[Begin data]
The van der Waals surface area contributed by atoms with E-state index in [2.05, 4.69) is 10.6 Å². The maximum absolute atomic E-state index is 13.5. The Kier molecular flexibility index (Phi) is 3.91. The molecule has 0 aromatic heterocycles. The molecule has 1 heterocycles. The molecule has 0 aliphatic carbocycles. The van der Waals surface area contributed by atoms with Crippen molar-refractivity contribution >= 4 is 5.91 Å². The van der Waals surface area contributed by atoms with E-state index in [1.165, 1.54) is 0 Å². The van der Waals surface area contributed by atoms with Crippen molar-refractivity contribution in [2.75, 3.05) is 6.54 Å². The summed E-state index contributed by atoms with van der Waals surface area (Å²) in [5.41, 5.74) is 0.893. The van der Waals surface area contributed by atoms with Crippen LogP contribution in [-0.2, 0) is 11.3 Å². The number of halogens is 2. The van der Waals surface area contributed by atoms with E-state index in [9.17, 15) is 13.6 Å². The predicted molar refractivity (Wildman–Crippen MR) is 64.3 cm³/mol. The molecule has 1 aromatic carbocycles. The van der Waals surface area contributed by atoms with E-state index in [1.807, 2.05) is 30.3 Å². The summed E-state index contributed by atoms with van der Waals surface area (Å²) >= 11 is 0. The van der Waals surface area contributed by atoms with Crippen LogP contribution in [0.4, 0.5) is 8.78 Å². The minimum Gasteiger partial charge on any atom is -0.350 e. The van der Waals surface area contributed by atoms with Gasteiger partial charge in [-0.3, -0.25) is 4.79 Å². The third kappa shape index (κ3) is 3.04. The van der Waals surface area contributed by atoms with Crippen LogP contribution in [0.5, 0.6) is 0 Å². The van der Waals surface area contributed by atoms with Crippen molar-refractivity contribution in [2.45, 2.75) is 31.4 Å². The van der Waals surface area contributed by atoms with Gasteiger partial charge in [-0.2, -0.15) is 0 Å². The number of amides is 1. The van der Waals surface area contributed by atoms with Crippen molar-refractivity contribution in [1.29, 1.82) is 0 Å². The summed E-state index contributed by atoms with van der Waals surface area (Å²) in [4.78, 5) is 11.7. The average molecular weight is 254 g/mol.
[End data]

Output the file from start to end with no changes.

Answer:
The van der Waals surface area contributed by atoms with E-state index in [2.05, 4.69) is 10.6 Å². The maximum absolute atomic E-state index is 13.5. The Kier molecular flexibility index (Phi) is 3.91. The molecule has 0 aromatic heterocycles. The molecule has 1 heterocycles. The molecule has 0 aliphatic carbocycles. The van der Waals surface area contributed by atoms with Crippen molar-refractivity contribution >= 4 is 5.91 Å². The van der Waals surface area contributed by atoms with E-state index in [1.165, 1.54) is 0 Å². The van der Waals surface area contributed by atoms with Crippen molar-refractivity contribution in [2.75, 3.05) is 6.54 Å². The summed E-state index contributed by atoms with van der Waals surface area (Å²) in [5.41, 5.74) is 0.893. The van der Waals surface area contributed by atoms with Crippen LogP contribution in [-0.2, 0) is 11.3 Å². The number of halogens is 2. The van der Waals surface area contributed by atoms with E-state index in [9.17, 15) is 13.6 Å². The predicted molar refractivity (Wildman–Crippen MR) is 64.3 cm³/mol. The molecule has 1 aromatic carbocycles. The van der Waals surface area contributed by atoms with E-state index in [1.807, 2.05) is 30.3 Å². The summed E-state index contributed by atoms with van der Waals surface area (Å²) >= 11 is 0. The van der Waals surface area contributed by atoms with Crippen LogP contribution in [0.4, 0.5) is 8.78 Å². The minimum Gasteiger partial charge on any atom is -0.350 e. The van der Waals surface area contributed by atoms with Gasteiger partial charge in [-0.3, -0.25) is 4.79 Å². The third kappa shape index (κ3) is 3.04. The van der Waals surface area contributed by atoms with Crippen LogP contribution in [0.5, 0.6) is 0 Å². The van der Waals surface area contributed by atoms with Crippen molar-refractivity contribution in [2.45, 2.75) is 31.4 Å². The van der Waals surface area contributed by atoms with Gasteiger partial charge in [-0.2, -0.15) is 0 Å². The number of amides is 1. The van der Waals surface area contributed by atoms with Crippen molar-refractivity contribution in [1.29, 1.82) is 0 Å². The summed E-state index contributed by atoms with van der Waals surface area (Å²) in [4.78, 5) is 11.7. The average molecular weight is 254 g/mol.